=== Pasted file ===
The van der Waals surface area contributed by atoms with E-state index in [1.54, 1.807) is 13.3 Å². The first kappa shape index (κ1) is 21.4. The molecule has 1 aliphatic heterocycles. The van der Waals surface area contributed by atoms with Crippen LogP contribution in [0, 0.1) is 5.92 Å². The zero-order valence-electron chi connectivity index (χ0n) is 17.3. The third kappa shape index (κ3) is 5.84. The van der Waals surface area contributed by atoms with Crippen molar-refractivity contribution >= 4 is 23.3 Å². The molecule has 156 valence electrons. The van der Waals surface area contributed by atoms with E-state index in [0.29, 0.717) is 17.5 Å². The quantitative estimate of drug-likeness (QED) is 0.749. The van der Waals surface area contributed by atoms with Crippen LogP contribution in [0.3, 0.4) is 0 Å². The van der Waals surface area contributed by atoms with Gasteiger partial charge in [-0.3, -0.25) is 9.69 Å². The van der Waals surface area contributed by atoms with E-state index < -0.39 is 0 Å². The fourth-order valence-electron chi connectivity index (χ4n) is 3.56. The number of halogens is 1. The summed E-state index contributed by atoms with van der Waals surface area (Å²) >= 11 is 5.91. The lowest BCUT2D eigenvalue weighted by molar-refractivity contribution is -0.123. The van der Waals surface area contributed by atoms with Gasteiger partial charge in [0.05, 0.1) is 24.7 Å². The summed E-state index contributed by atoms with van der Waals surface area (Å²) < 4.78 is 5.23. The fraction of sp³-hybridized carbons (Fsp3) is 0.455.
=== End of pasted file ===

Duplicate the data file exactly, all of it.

The van der Waals surface area contributed by atoms with E-state index in [1.54, 1.807) is 13.3 Å². The first kappa shape index (κ1) is 21.4. The molecule has 1 aliphatic heterocycles. The van der Waals surface area contributed by atoms with Crippen LogP contribution in [0, 0.1) is 5.92 Å². The zero-order valence-electron chi connectivity index (χ0n) is 17.3. The third kappa shape index (κ3) is 5.84. The van der Waals surface area contributed by atoms with Crippen molar-refractivity contribution >= 4 is 23.3 Å². The molecule has 156 valence electrons. The van der Waals surface area contributed by atoms with E-state index in [0.29, 0.717) is 17.5 Å². The quantitative estimate of drug-likeness (QED) is 0.749. The van der Waals surface area contributed by atoms with Crippen LogP contribution in [0.3, 0.4) is 0 Å². The van der Waals surface area contributed by atoms with Gasteiger partial charge in [-0.3, -0.25) is 9.69 Å². The van der Waals surface area contributed by atoms with E-state index < -0.39 is 0 Å². The fourth-order valence-electron chi connectivity index (χ4n) is 3.56. The number of halogens is 1. The summed E-state index contributed by atoms with van der Waals surface area (Å²) >= 11 is 5.91. The lowest BCUT2D eigenvalue weighted by molar-refractivity contribution is -0.123. The van der Waals surface area contributed by atoms with Gasteiger partial charge in [0.05, 0.1) is 24.7 Å². The summed E-state index contributed by atoms with van der Waals surface area (Å²) < 4.78 is 5.23. The fraction of sp³-hybridized carbons (Fsp3) is 0.455.